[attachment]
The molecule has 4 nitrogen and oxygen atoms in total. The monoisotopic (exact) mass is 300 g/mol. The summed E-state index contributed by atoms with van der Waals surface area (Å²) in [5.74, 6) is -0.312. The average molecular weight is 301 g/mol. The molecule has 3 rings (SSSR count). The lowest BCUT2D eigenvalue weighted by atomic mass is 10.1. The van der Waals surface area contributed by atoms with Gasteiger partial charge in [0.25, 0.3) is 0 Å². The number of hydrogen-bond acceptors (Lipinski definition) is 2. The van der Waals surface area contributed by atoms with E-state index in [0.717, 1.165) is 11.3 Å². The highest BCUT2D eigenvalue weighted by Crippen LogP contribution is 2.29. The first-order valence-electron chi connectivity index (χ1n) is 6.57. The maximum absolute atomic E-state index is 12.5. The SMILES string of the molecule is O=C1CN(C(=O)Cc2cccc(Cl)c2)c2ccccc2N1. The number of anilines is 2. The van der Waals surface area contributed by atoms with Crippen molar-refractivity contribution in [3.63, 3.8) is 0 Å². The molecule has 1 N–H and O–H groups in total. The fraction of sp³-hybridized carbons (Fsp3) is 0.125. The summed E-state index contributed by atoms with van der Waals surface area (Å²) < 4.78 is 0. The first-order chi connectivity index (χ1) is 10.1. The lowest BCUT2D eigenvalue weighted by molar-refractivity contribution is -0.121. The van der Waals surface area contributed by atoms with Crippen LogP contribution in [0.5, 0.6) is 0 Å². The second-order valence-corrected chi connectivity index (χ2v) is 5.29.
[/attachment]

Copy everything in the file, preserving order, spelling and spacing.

The molecule has 4 nitrogen and oxygen atoms in total. The monoisotopic (exact) mass is 300 g/mol. The summed E-state index contributed by atoms with van der Waals surface area (Å²) in [5.74, 6) is -0.312. The average molecular weight is 301 g/mol. The molecule has 3 rings (SSSR count). The lowest BCUT2D eigenvalue weighted by atomic mass is 10.1. The van der Waals surface area contributed by atoms with Gasteiger partial charge in [0.25, 0.3) is 0 Å². The number of hydrogen-bond acceptors (Lipinski definition) is 2. The van der Waals surface area contributed by atoms with E-state index in [0.717, 1.165) is 11.3 Å². The highest BCUT2D eigenvalue weighted by Crippen LogP contribution is 2.29. The first-order valence-electron chi connectivity index (χ1n) is 6.57. The maximum absolute atomic E-state index is 12.5. The SMILES string of the molecule is O=C1CN(C(=O)Cc2cccc(Cl)c2)c2ccccc2N1. The number of anilines is 2. The van der Waals surface area contributed by atoms with Crippen molar-refractivity contribution in [3.63, 3.8) is 0 Å². The molecule has 1 N–H and O–H groups in total. The fraction of sp³-hybridized carbons (Fsp3) is 0.125. The summed E-state index contributed by atoms with van der Waals surface area (Å²) < 4.78 is 0. The first-order chi connectivity index (χ1) is 10.1. The lowest BCUT2D eigenvalue weighted by molar-refractivity contribution is -0.121. The van der Waals surface area contributed by atoms with Crippen LogP contribution in [0.5, 0.6) is 0 Å². The second-order valence-corrected chi connectivity index (χ2v) is 5.29.